Though some fliers found economy seat comfort to be lacking, most praised the cabin crew for its friendly service and the airline for its wide assortment of complimentary adult beverages.
Plus, the complimentary Swiss chocolate is always a fan favorite.
Why it's awesome: Even with strong competition from Virgin Australia, Qantas has been resurgent over the past couple of years. The airline received praise for its strong customer service and in-flight entertainment. And then there's Qantas' calling card — it has a fatality-free safety record in the jet era.
Why it's awesome: Thai Airways has long been an industry leader for quality service, so it's no surprise to find the Thai national carrier high up on the list. Though its most heralded products are its business and first-class services, fliers found its economy seats to be of high quality as well.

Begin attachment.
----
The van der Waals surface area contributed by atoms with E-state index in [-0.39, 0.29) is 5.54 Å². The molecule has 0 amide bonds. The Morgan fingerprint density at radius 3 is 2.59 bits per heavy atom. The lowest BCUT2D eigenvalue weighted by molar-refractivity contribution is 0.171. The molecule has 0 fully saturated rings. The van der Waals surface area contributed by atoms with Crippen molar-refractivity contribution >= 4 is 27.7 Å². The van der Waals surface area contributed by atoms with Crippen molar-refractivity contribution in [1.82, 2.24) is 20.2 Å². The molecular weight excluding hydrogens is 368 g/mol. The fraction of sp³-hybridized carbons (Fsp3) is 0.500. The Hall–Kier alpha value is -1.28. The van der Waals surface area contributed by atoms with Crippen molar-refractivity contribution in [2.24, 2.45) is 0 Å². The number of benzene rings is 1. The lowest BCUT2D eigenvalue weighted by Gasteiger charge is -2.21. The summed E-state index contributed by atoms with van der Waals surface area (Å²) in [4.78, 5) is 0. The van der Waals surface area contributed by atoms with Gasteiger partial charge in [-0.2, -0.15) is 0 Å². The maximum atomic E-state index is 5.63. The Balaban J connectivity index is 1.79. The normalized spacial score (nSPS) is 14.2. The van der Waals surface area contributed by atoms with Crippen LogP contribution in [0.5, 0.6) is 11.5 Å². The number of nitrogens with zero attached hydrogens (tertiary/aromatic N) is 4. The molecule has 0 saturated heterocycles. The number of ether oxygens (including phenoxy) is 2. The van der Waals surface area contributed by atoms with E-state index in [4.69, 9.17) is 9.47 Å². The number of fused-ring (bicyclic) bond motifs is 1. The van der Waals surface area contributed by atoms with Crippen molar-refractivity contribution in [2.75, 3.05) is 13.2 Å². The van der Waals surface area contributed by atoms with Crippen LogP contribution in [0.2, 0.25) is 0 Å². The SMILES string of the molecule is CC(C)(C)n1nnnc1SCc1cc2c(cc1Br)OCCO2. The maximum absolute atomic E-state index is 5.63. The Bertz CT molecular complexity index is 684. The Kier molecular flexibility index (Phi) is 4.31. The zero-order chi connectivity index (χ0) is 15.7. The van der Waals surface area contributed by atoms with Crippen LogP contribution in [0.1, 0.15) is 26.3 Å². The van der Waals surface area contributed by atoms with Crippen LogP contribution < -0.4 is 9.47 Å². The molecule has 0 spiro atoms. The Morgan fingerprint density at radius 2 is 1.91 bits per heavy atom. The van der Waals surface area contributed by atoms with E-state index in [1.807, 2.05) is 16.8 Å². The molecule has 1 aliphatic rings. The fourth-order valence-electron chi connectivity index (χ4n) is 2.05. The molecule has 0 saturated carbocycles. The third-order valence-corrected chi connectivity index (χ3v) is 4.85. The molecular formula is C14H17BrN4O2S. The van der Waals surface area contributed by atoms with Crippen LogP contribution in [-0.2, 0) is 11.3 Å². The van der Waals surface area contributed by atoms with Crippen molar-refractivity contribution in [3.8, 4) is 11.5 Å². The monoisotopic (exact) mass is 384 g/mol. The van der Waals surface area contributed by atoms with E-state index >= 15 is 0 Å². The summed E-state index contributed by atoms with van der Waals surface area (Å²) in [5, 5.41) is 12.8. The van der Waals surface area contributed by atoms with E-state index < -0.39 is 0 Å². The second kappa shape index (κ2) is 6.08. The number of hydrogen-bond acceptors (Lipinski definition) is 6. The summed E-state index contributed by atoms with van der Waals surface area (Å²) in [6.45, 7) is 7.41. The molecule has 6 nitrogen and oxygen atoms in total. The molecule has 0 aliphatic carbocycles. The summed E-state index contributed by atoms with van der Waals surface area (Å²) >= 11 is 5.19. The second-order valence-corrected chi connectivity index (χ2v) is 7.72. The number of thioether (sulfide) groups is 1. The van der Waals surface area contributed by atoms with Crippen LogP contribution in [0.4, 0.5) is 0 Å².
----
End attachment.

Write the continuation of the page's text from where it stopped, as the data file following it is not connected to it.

Economy fliers on Skytrax also noted the crew's friendly demeanor and delectable dining options.
In 2018, Thai Airways once again took home the award for the World's Best Economy Class, the World's Best Economy Class Onboard Catering, and the World's Best Airline Spa Facilities.
(Photo by C. V. Grinsven/SOPA Images/LightRocket via Getty Images)
9. Garuda Indonesia
Previous rank: 10
Why it's awesome: Garuda Indonesia has experienced a dramatic turnaround in recent years. The Indonesia flag carrier has undertaken extensive fleet renewal and service improvement measures to regain the trust of both fliers and safety regulators.
Economy fliers have raved about the airline's comfortable seats and selection of Southeast Asian cuisine.
In 2018, Garuda's flight attendants took home the award for the World's Best Cabin Crew for the third year in a row.